The structure of tumor endothelial marker 8 (TEM8) extracellular domain and implications for its receptor function for recognizing anthrax toxin.Fu, S., Tong, X., Cai, C., Zhao, Y., Wu, Y., Li, Y., Xu, J., Zhang, X.C., Xu, L., Chen, W., Rao, Z.
(2010) Plos One 5: e11203-e11203
- PubMed: 20585457
- DOI: 10.1371/journal.pone.0011203
- PubMed Abstract:
Anthrax toxin, which is released from the gram-positive bacterium Bacillus anthracis, is composed of three proteins: protective antigen (PA), lethal factor (LF), and edema factor (EF). PA binds a receptor on the surface of the target cell and further ...
Anthrax toxin, which is released from the gram-positive bacterium Bacillus anthracis, is composed of three proteins: protective antigen (PA), lethal factor (LF), and edema factor (EF). PA binds a receptor on the surface of the target cell and further assembles into a homo-heptameric pore through which EF and LF translocate into the cytosol. Two distinct cellular receptors for anthrax toxin, TEM8/ANTXR1 and CMG2/ANTXR2, have been identified, and it is known that their extracellular domains bind PA with low and high affinities, respectively. Here, we report the crystal structure of the TEM8 extracellular vWA domain at 1.7 A resolution. The overall structure has a typical integrin fold and is similar to that of the previously published CMG2 structure. In addition, using structure-based mutagenesis, we demonstrate that the putative interface region of TEM8 with PA (consisting of residues 56, 57, and 154-160) is responsible for the PA-binding affinity differences between the two receptors. In particular, Leu56 was shown to be a key factor for the lower affinity of TEM8 towards PA compared with CMG2. Because of its high affinity for PA and low expression in normal tissues, an isolated extracellular vWA domain of the L56A TEM8 variant may serve as a potent antitoxin and a potential therapeutic treatment for anthrax infection. Moreover, as TEM8 is often over-expressed in tumor cells, our TEM8 crystal structure may provide new insights into how to design PA mutants that preferentially target tumor cells.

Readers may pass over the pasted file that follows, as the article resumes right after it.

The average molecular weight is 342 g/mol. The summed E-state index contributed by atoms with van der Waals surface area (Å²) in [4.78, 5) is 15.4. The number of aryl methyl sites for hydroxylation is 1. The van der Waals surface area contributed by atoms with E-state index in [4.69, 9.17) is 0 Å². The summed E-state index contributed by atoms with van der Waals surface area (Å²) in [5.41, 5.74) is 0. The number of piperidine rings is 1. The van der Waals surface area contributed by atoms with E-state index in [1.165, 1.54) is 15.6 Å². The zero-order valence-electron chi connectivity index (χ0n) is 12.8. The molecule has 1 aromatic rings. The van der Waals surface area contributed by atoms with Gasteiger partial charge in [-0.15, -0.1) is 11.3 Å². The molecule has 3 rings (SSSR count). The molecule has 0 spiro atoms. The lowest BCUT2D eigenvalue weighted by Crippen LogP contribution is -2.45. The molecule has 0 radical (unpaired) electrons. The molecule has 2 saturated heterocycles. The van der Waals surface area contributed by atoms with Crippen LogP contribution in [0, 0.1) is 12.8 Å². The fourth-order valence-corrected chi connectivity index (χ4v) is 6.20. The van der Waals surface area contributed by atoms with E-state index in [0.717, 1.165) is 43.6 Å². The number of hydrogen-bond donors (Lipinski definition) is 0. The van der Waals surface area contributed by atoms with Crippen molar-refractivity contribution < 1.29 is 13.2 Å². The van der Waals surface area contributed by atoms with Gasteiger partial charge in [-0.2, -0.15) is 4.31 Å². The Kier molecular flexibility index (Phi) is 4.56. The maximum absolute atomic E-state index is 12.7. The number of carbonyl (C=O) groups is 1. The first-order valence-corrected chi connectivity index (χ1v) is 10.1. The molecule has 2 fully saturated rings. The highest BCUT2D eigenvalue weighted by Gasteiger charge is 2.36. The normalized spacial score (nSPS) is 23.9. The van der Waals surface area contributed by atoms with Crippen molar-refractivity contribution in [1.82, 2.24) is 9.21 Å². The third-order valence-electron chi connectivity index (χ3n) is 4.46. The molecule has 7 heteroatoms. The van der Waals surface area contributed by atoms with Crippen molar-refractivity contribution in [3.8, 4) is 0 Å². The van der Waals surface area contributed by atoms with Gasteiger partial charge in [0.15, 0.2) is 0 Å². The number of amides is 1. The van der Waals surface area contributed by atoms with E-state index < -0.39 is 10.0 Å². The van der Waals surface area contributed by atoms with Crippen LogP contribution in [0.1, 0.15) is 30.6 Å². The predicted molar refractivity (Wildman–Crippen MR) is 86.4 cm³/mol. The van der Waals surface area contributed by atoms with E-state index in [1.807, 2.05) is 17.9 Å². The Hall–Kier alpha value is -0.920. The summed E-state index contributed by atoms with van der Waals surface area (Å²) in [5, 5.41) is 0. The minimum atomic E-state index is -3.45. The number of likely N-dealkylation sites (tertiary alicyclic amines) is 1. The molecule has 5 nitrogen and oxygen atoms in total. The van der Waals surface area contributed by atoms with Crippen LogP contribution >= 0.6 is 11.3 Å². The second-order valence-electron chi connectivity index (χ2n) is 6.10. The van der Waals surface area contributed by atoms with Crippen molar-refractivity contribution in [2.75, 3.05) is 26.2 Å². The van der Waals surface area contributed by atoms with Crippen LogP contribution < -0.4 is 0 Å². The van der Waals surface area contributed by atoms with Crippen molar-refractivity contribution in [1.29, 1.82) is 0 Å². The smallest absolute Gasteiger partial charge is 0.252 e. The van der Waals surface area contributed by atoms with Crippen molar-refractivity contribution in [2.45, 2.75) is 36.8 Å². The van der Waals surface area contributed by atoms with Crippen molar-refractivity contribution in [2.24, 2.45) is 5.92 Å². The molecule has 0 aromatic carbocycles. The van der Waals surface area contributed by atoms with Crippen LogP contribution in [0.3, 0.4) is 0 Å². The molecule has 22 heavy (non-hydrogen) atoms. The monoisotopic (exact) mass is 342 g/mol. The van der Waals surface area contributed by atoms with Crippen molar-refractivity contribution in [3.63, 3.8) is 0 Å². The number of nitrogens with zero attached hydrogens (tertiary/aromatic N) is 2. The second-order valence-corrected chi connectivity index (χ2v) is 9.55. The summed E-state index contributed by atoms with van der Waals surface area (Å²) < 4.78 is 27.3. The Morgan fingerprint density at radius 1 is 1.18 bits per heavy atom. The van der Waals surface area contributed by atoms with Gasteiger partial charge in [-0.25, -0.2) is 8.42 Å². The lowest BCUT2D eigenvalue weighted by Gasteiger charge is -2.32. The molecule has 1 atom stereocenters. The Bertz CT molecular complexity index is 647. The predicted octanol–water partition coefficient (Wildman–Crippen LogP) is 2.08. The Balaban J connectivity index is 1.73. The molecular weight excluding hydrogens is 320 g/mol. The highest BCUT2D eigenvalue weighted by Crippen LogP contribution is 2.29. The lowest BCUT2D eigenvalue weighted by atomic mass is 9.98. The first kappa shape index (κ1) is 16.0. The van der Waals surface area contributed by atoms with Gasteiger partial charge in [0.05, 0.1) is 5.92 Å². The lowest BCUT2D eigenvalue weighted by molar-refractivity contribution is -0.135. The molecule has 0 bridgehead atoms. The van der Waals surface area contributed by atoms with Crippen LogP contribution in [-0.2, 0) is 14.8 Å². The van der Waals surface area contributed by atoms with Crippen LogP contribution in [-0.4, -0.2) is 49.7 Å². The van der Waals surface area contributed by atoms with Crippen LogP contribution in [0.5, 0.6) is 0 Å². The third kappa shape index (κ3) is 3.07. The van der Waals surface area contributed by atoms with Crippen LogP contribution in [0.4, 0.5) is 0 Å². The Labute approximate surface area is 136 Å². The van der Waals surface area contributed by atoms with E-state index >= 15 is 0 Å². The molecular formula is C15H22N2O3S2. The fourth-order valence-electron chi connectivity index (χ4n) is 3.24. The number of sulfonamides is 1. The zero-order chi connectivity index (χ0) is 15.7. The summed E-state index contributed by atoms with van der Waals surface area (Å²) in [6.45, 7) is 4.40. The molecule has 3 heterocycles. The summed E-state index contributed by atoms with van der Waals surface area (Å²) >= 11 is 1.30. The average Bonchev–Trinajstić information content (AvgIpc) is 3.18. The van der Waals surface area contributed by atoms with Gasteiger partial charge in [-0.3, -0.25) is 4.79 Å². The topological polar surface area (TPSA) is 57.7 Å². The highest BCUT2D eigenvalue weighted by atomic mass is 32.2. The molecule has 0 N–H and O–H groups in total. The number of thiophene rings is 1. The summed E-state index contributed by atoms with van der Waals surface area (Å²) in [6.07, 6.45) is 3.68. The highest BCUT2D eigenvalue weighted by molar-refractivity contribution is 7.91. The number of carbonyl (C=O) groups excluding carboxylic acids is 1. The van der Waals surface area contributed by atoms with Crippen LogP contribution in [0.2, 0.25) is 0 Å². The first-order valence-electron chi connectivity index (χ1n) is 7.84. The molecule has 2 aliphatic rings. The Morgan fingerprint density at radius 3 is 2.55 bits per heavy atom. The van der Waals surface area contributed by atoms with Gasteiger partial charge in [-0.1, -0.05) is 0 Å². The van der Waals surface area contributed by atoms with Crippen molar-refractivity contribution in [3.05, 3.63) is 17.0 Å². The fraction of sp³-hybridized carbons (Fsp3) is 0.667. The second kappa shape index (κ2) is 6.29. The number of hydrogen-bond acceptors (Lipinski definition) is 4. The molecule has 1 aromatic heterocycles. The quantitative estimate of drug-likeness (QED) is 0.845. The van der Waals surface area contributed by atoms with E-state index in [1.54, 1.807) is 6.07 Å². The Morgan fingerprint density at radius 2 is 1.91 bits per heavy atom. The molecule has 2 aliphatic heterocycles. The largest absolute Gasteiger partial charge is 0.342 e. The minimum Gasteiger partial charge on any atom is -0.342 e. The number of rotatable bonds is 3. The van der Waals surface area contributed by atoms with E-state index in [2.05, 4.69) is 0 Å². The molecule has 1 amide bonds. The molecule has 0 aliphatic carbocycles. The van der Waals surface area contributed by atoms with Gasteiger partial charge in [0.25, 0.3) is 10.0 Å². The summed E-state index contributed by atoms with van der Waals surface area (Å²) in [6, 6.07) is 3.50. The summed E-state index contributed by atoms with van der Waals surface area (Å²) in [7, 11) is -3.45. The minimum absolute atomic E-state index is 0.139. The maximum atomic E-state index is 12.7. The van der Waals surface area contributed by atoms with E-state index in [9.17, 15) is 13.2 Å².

National Laboratory of Biomacromolecules, Institute of Biophysics, Chinese Academy of Sciences, Beijing, China.